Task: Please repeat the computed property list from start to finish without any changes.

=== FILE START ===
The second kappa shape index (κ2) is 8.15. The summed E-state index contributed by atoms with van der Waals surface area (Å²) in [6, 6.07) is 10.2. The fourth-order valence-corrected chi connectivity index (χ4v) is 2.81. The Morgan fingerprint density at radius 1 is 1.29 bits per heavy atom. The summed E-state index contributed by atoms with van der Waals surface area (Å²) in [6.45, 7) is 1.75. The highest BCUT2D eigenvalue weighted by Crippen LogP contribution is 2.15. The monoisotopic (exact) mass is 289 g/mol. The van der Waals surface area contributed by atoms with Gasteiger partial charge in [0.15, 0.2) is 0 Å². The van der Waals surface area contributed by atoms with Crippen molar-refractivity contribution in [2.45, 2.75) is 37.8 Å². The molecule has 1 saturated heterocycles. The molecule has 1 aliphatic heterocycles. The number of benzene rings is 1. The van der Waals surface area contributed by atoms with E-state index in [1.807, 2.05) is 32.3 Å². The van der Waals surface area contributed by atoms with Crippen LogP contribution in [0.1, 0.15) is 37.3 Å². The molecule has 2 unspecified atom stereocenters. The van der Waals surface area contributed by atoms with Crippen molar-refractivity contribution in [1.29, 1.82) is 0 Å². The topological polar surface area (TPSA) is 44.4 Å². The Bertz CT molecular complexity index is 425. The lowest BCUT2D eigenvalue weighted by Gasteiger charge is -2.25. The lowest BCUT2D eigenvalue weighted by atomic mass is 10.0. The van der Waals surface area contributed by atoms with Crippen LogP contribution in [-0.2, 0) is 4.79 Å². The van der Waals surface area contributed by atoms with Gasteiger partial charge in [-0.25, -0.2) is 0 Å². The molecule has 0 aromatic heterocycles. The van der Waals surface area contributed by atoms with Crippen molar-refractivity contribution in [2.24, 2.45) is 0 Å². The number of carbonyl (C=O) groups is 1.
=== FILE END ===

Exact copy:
The second kappa shape index (κ2) is 8.15. The summed E-state index contributed by atoms with van der Waals surface area (Å²) in [6, 6.07) is 10.2. The fourth-order valence-corrected chi connectivity index (χ4v) is 2.81. The Morgan fingerprint density at radius 1 is 1.29 bits per heavy atom. The summed E-state index contributed by atoms with van der Waals surface area (Å²) in [6.45, 7) is 1.75. The highest BCUT2D eigenvalue weighted by Crippen LogP contribution is 2.15. The monoisotopic (exact) mass is 289 g/mol. The van der Waals surface area contributed by atoms with Gasteiger partial charge in [0.15, 0.2) is 0 Å². The van der Waals surface area contributed by atoms with Crippen molar-refractivity contribution in [2.45, 2.75) is 37.8 Å². The molecule has 1 saturated heterocycles. The molecule has 1 aliphatic heterocycles. The number of benzene rings is 1. The van der Waals surface area contributed by atoms with E-state index in [1.807, 2.05) is 32.3 Å². The van der Waals surface area contributed by atoms with Crippen LogP contribution in [0.1, 0.15) is 37.3 Å². The molecule has 2 unspecified atom stereocenters. The van der Waals surface area contributed by atoms with Crippen molar-refractivity contribution in [1.29, 1.82) is 0 Å². The topological polar surface area (TPSA) is 44.4 Å². The Bertz CT molecular complexity index is 425. The lowest BCUT2D eigenvalue weighted by Gasteiger charge is -2.25. The lowest BCUT2D eigenvalue weighted by atomic mass is 10.0. The van der Waals surface area contributed by atoms with Crippen LogP contribution in [-0.2, 0) is 4.79 Å². The van der Waals surface area contributed by atoms with Gasteiger partial charge in [-0.25, -0.2) is 0 Å². The molecule has 0 aromatic heterocycles. The van der Waals surface area contributed by atoms with Crippen molar-refractivity contribution in [2.24, 2.45) is 0 Å². The number of carbonyl (C=O) groups is 1.